I got stuck in one small street and its environs the last time I started looking at Bill Figg’s unfinished draft for a small book on Chelsea in the “then and now” mode. This week I’m going back to that and starting on the main drag with a picture of the King’s Road.
The Emperor of Wyoming was a boutique (remember that word, when it was first used?) named after an instrumental on Neil Young’s first solo album. It sold what we would now call vintage Americana, mainly of course jeans, which were imported by the proprietor, Billy Murphy. This version of the shop only lasted a few years – Murphy moved to smaller premises near the World’s End. (I don’t have a picture of that shop.) Figg did a “now” picture of the building in the early 1980s.
This is one of Figg’s tentative, almost surreptitious, pictures, a little out of focus. I can remember this branch of Waitrose opening. My wife and I were impressed with how spacious it was compared to the other supermarkets in the area. I particularly recall a large display of seafood in large glass jars. Octopus tentacles floating in brine. Despite what friends have told me, I have never enjoyed the texture of invertebrate flesh. But let’s not go any further with that.
In a previous Figg post I looked at the building next door, the Trafalgar pub, and so did Figg, in “now” mode:
(1991 I should think. An arty film called Proof was released that year.)
The pub under its original, but related name, the Lord Nelson. Note on the edges of the picture, a decorative feature on the cinema building, the Odeon at the time (Some of the decoration on the upper part of the building is still there) and on the other side a branch of Allied Carpets, a well known 70s retailer.
We’re going to move up the King’s Road, as we have before and probably will continue to do so as I explore Figg’s legacy so I have to apologise for a little repetition along the way. This picture shows the junction with Jubilee Place. The former Lloyds Bank building is still there occupied by fashion retailer LK Bennett. But the buildings east of the junction which look as though they’re still there are actually gone.
Here they are from the west.
There is the famous shop Kleptomania on the corner. You can just make out the Pheasantry on the right. Figg’s “now” pictures shows the modern development which surrounded the Pheasantry.
Featuring the bookshop Dillons, a chain which was expanding from its roots as “the university bookshop” in Gower Street near University College. The countrywide chain was eventually bought and most of the shops like this one re-branded as Waterstones
While we’re here we might as well look down Jubilee Place, a narrow street which leads down to Chelsea Green.
Note that picturesque turret feature. (the King’s Road is in the distance).
And the same view a couple of decades later.
Like other photographers, Figg has his favourite spots. This is the now version of one of them.
The shadowed entrance to Charles II Place and the Marks and Spencer car park, about 1990.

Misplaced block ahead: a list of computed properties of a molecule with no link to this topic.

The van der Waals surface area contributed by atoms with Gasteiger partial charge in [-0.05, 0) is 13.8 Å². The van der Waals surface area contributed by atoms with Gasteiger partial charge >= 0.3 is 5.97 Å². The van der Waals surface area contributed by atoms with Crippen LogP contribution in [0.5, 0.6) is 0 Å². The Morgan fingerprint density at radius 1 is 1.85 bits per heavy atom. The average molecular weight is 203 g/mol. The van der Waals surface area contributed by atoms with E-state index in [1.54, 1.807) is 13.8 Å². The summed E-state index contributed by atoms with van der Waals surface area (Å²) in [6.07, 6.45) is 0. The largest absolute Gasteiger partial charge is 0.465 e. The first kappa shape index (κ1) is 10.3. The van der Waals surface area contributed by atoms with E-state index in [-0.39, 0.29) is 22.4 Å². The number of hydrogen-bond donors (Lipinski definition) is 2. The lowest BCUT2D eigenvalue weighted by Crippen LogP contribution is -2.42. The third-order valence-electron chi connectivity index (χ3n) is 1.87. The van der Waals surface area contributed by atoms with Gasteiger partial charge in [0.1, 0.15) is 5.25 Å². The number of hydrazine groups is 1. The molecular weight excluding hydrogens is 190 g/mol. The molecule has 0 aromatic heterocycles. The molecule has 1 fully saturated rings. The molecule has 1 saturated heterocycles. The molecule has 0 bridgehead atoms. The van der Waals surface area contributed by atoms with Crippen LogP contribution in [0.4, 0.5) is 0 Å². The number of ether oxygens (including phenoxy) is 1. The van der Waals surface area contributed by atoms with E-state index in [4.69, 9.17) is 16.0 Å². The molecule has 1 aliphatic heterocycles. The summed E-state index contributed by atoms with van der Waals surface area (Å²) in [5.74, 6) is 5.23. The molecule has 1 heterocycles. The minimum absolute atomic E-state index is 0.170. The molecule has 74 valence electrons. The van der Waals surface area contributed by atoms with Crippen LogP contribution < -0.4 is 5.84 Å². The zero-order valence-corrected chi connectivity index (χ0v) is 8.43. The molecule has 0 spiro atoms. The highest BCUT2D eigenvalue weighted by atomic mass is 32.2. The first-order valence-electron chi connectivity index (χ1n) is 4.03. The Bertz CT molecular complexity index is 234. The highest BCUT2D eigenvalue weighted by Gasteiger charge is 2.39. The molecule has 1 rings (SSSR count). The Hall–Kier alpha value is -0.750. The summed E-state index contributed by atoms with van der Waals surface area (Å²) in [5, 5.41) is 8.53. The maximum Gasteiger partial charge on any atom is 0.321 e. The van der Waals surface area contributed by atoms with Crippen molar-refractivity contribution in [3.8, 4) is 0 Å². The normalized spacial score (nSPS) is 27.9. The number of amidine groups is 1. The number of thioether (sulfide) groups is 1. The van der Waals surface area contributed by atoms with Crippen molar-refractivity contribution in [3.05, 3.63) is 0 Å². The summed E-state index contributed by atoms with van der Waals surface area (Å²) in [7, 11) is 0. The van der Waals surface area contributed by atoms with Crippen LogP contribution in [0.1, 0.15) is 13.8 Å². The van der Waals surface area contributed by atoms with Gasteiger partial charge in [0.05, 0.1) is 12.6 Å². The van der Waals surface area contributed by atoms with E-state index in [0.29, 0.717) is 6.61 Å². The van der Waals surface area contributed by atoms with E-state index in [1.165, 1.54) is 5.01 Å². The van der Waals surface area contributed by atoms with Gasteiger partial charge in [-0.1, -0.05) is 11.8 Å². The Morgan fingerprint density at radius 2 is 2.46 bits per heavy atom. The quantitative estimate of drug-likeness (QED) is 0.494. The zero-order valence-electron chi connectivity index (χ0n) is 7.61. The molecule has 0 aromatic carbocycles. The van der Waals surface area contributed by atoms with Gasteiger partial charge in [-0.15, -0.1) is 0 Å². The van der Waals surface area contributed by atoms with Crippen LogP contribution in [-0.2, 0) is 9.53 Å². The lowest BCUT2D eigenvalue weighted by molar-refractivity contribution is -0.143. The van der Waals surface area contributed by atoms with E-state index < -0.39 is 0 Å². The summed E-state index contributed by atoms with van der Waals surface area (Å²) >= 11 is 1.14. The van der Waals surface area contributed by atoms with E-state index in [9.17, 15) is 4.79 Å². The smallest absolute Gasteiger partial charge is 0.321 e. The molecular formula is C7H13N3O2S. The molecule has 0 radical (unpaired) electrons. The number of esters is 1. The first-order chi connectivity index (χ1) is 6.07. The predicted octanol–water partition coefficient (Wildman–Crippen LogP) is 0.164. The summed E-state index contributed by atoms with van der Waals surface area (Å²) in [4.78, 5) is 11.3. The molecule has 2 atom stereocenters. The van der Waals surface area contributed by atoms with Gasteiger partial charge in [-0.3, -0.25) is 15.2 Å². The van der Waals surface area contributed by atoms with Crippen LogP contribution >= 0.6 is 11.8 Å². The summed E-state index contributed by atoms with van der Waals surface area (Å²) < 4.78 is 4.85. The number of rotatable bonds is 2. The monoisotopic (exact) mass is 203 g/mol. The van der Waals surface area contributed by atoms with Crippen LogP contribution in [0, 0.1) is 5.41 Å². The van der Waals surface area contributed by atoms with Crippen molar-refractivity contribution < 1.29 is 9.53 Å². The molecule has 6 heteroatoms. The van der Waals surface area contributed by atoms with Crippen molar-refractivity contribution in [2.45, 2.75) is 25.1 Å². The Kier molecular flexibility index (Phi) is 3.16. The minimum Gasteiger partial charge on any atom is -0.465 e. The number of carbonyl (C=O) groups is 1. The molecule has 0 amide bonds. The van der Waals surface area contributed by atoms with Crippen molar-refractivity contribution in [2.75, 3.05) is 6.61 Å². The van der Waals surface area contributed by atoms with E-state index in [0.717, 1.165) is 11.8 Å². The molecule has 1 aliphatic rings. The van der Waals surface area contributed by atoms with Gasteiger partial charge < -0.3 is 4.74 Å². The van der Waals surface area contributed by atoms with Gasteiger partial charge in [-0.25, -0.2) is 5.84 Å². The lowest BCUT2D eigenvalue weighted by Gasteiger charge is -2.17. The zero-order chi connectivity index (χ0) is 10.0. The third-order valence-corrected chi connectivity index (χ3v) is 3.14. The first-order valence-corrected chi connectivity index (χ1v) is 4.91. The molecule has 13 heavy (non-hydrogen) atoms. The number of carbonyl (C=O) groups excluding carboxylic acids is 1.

Formerly, the Carter Patterson goods yard, one of the remaining light industrial sites on the King’s Road.
We’ll skip the Pheasantry this time. You know what it looks like by now, and the Classic Cinema and move on to a site that Figg felt ambiguous about, the King’s Walk Mall. Before the gap seen below was filled in
Many of Figg’s photos, it must be admitted are not very good technically, or were taken in a hurry. I needed to turn down the brightness on this one to capture the name of the bookseller on the corner of the ramp down to Sainsburys and Boots.
The same shop a little earlier or later, Rock Dreams.
This is the view after the miniature mall had filled the gap.
Figg did take a picture inside the small precinct, concentrating on a metallic sculpture at the centre of the space. But when I mentioned this area in a previous post someone responded by sending me a picture which is better than Figg’s, so I’m using that one.
Figg records that the nondescript, vaguely modernist sculpture had “disappeared”. Had it? If you know where it is now let me know. Figg actually disapproved of the new mall, saying it was “too clinical for a shopping area”. Personally, although it was useful to have a Sainsburys there, I actually liked the new mall, especially when there was a branch of Virgin there. (And my son was forever dragging me down there to buy the latest game. Ridge Racer 4, anyone?)
It’s quite appropriate for the history of the King’s Road that we should start with a boutique which became a supermarket and a supermarket which became a mini-mall. A part of the trend towards the King’s Road becoming a conventional high street. Not there yet though.
Thanks to everyone who has left comments or sent pictures adding to our collective knowledge about the King’s Road. The nature of blogging is that you sometimes have to go over old ground. I’m actually hoping for some more pictures of King’s Road shops coming soon. (Hint). The library in the Old Town Hall celebrated its 40 years in the building this year and there is a small exhibition on there right now. 40 years is a bit like Shakespeare’s 400 year a year or so ago. 50 would be a rounder number. But we couldn’t wait for 500 years and who knows what will have happened to libraries by 2028? As it happens this is also my 40th year working in libraries. Another 10 years seems unlikely. But there’s no upper age limit on blogging.